If you’re not familiar with Film Fridays, each Friday, I’ll be looking at some recent Denver Nuggets’ games, lineups or something else from a film aspect to try and bring you a piece of content that you’re not getting somewhere else. Feel free to give any feedback positive or negative in the comments or find me on Twitter.
As of this writing, superstar center Nikola Jokic is in the league’s health and safety protocols along with star point guard Jamal Murray. During the team’s Wednesday night loss to the New York Knicks, it was quickly apparent how different the team is with Jokic on and off the court on offense. I know that isn’t exactly groundbreaking stuff, but the offense went from one of the league’s best to one of the league’s worst in a snap.
Michael Porter Jr., who had been torching nets to start the year, couldn’t find open space to get his shot off. Aaron Gordon couldn’t find lanes to cut to the rim because DeAndre Jordan didn’t have the gravity to pull his man away from the rim. However, we’re not here to discuss the offense today. Instead, we need to talk about the defense, because, while Jokic has never been seen as a defensive-minded guy, this defense fell apart without him on the floor.
Thanks to his basketball IQ, Jokic often just finds a way to be in the right spot at the right time on defense. When his teammates get beat off of the dribble, he’s just far enough from the rim to deter guys from taking that floater, or he’s far enough out that they don’t have the driving lane they thought they did. Whether Jokic is or isn’t on the floor, this team needs to talk more on defense because they have real flaws that need to be fixed now.
On this play, Jeff Green was functioning as the center for Denver to match the smaller lineup the Knicks were putting out there with Julius Randle as their center. Randle had been feasting all game, although most of it had been around the rim rather than away from it. However, on this play, Green is guarding him to take away the mid-range jumper rather than a driving lane. He has his back to the ball while denying the ball to a guy that is shooting 39 percent on shots from 10 feet out to the 3-point line. With Green having his back to the ball, Jalen Brunson is able to attack Murray off the dribble, and Green isn’t ready to react to try and help on Brunson or to crash the glass because he doesn’t realize the ball is driving past him. Randle draws the foul on him, and the Knicks get a chance to take a lead they would never relinquish.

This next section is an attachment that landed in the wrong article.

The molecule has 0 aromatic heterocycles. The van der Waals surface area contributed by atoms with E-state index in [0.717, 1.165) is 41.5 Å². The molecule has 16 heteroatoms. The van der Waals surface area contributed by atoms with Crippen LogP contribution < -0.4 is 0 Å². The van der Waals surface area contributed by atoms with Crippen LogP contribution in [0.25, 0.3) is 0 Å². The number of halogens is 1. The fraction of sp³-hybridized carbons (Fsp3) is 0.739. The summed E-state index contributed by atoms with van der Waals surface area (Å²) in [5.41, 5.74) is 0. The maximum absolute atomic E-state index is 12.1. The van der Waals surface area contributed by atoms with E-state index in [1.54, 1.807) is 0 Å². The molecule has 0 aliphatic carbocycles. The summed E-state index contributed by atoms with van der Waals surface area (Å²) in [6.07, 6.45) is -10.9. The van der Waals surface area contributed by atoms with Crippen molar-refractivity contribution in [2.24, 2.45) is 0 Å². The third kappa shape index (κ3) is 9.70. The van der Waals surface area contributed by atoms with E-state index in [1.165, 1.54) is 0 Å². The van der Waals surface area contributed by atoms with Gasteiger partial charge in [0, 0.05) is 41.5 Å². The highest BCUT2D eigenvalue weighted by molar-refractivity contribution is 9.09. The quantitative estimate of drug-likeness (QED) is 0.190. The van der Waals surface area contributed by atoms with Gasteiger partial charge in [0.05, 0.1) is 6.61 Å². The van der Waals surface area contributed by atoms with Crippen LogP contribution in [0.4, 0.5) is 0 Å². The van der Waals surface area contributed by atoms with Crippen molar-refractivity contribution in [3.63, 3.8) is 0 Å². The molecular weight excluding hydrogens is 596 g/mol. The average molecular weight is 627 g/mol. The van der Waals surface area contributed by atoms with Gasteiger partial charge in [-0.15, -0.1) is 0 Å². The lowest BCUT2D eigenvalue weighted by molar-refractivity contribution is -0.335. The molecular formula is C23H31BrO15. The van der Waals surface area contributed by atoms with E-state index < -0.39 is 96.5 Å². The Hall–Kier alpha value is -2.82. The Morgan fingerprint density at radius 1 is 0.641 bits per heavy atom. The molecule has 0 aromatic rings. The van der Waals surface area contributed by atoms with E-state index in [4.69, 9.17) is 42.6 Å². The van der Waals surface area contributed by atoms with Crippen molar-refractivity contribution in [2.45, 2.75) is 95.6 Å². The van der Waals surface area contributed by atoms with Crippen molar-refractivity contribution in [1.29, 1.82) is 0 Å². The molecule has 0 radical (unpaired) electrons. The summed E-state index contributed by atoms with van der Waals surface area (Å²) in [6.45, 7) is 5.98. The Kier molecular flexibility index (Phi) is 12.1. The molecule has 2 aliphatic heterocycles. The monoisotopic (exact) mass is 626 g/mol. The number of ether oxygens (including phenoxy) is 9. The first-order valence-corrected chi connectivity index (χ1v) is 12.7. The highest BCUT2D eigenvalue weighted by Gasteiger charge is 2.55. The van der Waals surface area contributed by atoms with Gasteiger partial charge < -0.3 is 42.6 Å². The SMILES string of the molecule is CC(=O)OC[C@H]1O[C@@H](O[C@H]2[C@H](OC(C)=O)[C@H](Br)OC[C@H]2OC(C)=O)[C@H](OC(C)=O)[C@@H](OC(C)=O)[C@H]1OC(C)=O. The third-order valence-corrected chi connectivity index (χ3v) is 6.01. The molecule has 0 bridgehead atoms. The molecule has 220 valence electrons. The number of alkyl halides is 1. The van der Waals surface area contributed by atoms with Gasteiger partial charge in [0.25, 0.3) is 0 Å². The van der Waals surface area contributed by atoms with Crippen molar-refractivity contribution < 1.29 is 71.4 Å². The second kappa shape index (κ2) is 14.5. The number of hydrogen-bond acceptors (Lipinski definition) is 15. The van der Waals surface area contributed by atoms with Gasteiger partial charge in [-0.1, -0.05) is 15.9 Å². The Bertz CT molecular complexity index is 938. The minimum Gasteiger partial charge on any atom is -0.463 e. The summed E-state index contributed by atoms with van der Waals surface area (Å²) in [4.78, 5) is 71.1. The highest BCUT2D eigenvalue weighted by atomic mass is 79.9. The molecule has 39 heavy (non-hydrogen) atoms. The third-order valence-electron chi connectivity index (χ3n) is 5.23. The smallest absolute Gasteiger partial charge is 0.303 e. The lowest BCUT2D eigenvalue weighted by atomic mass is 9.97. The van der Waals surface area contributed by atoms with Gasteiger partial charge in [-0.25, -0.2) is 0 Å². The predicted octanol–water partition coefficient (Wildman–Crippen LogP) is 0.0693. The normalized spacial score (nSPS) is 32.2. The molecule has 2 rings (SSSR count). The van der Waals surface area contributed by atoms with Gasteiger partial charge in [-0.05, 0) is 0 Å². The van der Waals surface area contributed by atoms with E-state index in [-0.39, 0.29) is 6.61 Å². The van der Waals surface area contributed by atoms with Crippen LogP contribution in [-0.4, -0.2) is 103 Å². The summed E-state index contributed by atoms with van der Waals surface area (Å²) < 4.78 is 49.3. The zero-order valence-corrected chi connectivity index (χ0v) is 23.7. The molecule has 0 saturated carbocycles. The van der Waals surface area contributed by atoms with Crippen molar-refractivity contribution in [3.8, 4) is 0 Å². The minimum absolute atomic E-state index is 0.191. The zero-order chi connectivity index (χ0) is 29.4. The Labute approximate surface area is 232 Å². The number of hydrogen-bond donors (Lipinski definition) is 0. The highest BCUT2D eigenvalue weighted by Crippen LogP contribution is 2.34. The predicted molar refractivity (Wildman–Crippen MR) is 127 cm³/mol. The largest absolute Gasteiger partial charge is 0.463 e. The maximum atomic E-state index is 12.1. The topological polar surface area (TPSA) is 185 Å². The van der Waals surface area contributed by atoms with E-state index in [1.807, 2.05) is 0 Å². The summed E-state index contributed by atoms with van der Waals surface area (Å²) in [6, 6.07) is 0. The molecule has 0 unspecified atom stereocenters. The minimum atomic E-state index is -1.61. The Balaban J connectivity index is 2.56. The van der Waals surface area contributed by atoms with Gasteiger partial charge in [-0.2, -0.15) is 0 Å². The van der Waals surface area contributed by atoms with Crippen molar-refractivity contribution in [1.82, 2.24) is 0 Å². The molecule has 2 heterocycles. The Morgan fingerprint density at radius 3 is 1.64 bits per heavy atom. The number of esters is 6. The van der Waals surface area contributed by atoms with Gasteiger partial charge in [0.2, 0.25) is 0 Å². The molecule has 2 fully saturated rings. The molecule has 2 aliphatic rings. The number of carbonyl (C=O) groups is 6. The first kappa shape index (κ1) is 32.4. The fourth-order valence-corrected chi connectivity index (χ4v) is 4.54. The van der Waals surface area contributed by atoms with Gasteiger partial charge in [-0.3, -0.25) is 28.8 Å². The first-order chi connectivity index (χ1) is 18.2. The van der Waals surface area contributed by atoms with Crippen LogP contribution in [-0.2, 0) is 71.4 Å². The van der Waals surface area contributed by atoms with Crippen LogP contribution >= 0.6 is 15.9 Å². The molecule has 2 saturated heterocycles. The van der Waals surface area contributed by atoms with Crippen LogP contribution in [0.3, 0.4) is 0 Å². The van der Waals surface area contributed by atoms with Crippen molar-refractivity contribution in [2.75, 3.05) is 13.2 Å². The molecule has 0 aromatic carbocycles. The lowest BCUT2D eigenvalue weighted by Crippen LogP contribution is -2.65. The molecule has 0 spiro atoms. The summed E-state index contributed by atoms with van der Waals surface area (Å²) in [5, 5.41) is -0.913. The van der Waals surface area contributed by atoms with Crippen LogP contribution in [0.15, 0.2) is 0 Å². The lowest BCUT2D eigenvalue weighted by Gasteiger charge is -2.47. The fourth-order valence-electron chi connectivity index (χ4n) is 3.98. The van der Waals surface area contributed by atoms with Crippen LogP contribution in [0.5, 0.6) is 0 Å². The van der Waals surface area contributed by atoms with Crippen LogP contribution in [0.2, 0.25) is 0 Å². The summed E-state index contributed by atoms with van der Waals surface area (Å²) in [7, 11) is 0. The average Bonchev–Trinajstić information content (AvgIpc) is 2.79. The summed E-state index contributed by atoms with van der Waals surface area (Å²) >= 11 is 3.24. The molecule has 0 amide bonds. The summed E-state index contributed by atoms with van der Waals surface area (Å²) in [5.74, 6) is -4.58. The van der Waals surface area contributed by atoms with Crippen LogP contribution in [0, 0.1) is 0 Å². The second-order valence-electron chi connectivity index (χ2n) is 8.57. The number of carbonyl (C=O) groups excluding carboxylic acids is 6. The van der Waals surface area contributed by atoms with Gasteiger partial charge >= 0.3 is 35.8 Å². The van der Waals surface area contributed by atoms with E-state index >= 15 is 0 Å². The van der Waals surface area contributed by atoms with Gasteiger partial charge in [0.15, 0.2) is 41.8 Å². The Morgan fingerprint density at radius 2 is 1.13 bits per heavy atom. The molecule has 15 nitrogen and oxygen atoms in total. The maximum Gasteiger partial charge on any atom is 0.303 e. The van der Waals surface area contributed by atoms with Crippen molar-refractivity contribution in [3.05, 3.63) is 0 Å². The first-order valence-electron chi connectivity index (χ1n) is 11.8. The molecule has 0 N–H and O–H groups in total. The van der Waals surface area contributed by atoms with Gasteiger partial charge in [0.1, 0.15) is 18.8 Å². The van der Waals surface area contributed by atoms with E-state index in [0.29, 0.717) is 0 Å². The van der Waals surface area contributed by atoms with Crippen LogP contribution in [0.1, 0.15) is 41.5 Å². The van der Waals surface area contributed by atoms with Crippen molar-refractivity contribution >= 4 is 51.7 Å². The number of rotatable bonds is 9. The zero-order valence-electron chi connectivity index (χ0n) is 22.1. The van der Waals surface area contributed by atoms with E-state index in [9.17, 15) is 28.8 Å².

This play is a little different from the one that Green was dealing with, but it also shows exactly what I was referring to when it comes to Jokic’s spatial awareness off the ball. He’s guarding Nikola Vucevic in the dunker’s spot on this play. DeMar DeRozan has the ball on the opposite block with Bruce Brown guarding him. When it looks as though Brown might get beat, he shades over just enough to discourage DeRozan from trying to go down the lane towards the rim where he could shoot or dump it off to Vucevic, who would likely have an easy shot. Jokic moves all of seven feet on this play, and that seven feet directly results in a missed shot for Chicago just by being in the right place.
At one point in his career, Jordan was an All-Defense center whose athleticism made him a force inside the paint. Opponents didn’t want to drive towards him, and, when they did, he was forcing a lot of misses while swallowing up rebounds. He’s not that guy anymore, so there needs to be accountability from everyone on the floor to chip in. On this play, Jordan does his job. He stays home and slides towards the driving Immanuel Quickley before rising up to alter the shot without fouling. Since he doesn’t have the same burst that he used to, he’s not able to bounce back up for the board quickly enough, and Randle flies in from the 3-point line for the tip-in after Kentavious Caldwell-Pope didn’t box him out. Denver ranks 11th in defensive rebounding after being ninth last season. They need to finish possessions by crashing the glass or at the very least keeping the offense off of the boards.
This play exemplifies why it’s important to always finish possessions. Defensive rebounds lead to fewer points for your opponent and more transition opportunities for your team. As of this morning, Denver ranks 1st in the NBA in transition points per possession at 1.28. Michael Porter Jr. is second in the NBA at 1.97 PPP on transition opportunities, and they’re one of only two teams, Boston Celtics, that have three players in the top 18 in that category. Jokic crashes the glass following the miss that Aaron Gordon forces, and they’re immediately off to the races. They know they have the numbers advantage after the Portland Trail Blazers player fell down, and they take advantage of it by getting Gordon the free dunk before the defense is set. Get in position to finish your plays, and good things will happen.
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